Intention in tort
Civil Liability Act 2002 section 3B Civil liability excluded from Act >>
Nationwide News PL v Naidu & Anor; ISS Security PL v Naidu & Anor  NSWCA 377.
370 These principles were affirmed by the High Court in Northern Territory v Mengel  HCA 37; (1995) 185 CLR 307, at 339-349 in overruling Beaudesert Shire Council v Smith  HCA 49; (1966) 120 CLR 145.
The Court held that an essential element in an intentional tort is the intention to cause harm, not merely the carrying out of an intentional act: at 347.
Mengel was concerned with the unlawful act of a government officer causing relevant harm, but in stating the principle to be applied, the majority judgment drew on principles applicable to torts of private individuals (at 347):
'And principle suggests that misfeasance in public office is a counterpart to, and should be confined in the same way as, those torts which impose liability on private individuals for the intentional infliction of harm.
For present purposes, we include in that concept acts which are calculated in the ordinary course to cause harm, as in Wilkinson v Downton  2 QB 57, or which are done with reckless indifference to the harm that is likely to ensue, as is the case where a person, having recklessly ignored the means of ascertaining the existence of a contract, acts in a way that procures its breach.
371 It may be assumed that reference to 'harm' is a reference to compensable loss or damage.
However, in the present context, that would mean harm going beyond embarrassment, injury to feelings, humiliation or psychological distress and constituting a psychiatrically cognizable injury to mental health.
This gives rise to nice questions in terms of intention, which must be answered without assumptions based on hindsight.
Thus, the fact that the plaintiff has suffered psychiatric injury, caused by the conduct in question, does not mean either that it was inevitable, or that it was intended.
372 Further, there are difficulties arising from the notion of 'reckless indifference to the harm that is likely to ensue'. The difficulty of applying that test is particularly acute in the case of conduct undertaken in the course of an on-going lawful relationship.
Such cases are quite different from Wilkinson and its progeny.
In Wilkinson, the plaintiff was told by the defendant that her husband had been badly injured in an accident, a statement which was not true, but was apparently intended as a 'practical joke': see Mark Lunney, Practical Joking and its Penalty: Wilkinson v Downton in Context (2002) 10(2) Tort L Rev 168.
Janvier v Sweeney  2 KB 316 was a wartime case in which the plaintiff was told that she was wanted by authorities for communicating with an enemy spy, namely her fiance. This false and intimidatory statement was designed to induce her to take letters from her employer to which she was not entitled.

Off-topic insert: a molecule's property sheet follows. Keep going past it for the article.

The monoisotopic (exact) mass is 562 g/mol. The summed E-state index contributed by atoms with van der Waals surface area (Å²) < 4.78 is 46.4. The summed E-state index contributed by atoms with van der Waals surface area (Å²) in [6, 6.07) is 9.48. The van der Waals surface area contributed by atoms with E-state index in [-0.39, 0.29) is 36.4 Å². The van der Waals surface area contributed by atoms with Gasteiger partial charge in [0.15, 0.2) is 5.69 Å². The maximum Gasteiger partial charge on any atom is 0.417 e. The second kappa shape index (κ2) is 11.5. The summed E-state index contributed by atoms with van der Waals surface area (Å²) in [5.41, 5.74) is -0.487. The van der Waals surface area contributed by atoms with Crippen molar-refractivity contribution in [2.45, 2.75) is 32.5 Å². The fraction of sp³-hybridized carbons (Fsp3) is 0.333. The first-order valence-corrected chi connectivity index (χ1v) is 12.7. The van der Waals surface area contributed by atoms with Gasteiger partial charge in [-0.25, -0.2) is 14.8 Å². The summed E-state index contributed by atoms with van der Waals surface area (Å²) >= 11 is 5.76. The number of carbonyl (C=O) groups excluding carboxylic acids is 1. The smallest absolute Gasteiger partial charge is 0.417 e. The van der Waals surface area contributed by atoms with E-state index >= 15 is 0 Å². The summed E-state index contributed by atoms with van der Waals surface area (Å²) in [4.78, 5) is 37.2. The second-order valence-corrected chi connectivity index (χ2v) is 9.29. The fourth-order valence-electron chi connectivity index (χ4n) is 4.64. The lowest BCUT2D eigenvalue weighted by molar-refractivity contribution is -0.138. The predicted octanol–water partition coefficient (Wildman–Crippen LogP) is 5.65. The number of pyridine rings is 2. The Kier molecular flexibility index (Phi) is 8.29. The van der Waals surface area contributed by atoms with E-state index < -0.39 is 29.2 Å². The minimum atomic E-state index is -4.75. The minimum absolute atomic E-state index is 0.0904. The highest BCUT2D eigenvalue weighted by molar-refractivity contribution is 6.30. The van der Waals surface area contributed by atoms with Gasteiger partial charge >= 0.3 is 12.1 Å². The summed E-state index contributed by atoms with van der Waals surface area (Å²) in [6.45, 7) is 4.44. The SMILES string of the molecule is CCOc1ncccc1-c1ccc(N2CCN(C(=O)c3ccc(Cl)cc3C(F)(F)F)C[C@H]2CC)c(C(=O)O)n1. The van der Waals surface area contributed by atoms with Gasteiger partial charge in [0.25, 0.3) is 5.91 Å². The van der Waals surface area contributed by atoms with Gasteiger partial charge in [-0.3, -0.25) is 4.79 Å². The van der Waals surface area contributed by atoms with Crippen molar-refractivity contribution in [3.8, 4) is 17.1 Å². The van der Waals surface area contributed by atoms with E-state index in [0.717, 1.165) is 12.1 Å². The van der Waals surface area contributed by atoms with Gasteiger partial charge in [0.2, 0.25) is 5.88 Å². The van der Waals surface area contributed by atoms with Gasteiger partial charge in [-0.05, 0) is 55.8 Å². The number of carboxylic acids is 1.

Bunyan v Jordan  HCA 5; (1937) 57 CLR 1 involved a claim by a plaintiff for shock suffered as a result of her employer's drunken threat to shoot himself, followed by a shot being fired.
373 Quite different considerations arise where the conduct occurs in the course of a lawful activity, the elements of which are governed by a pre-existing relationship between the parties.
An example may be found in a sporting contest such as the rugby league game which was considered in McCracken v Melbourne Storm Rugby League Football Club Ltd  NSWCA 353.
In that case there was an intention to cause a degree of physical discomfort to the player being tackled, which would have been legitimate, but the tackle went beyond that permitted by the rules of the game.
The player being upended and landing on his head, the tackle was one which was no doubt 'calculated in the ordinary course to cause harm': however, whether it was intentional, reckless or merely negligent, would have raised nice questions which were not addressed in the case.
Similar questions may arise in an employment context where the work is stressful, possibly requiring a high degree of co-ordination amongst a team and quick decisions which must be acted on promptly.
On one side of the line there will be forceful but legitimate direction, on the other illegitimate bullying.
Again, whether a defendant crosses the line intentionally, recklessly or negligently, will involve nice questions.
Similar examples arise in cases of police or security guards exceeding the limits of their powers; such cases frequently being brought in negligence: see, eg, Zorom Enterprises Pty Ltd v Zabow  NSWCA 106 and Elite Protective Personnel Pty Ltd v Salmon  NSWCA 322.
374 On one view, where an employer (or person in authority over an employee) oversteps the limits of his or her authority to such an extent that there could be said to be an intentional infliction of harm, it may be thought that the conduct would be so far outside that authorised by the employer as to be conduct for which the employer was not liable.
However, although unauthorised, the conduct may have a sufficient connection with the course of employment to render the employer liable: see Deatons Pty Ltd v Flew  HCA 60; (1949) 79 CLR 370 and other cases discussed in State of NSW v Lepore (supra) and in Zorom.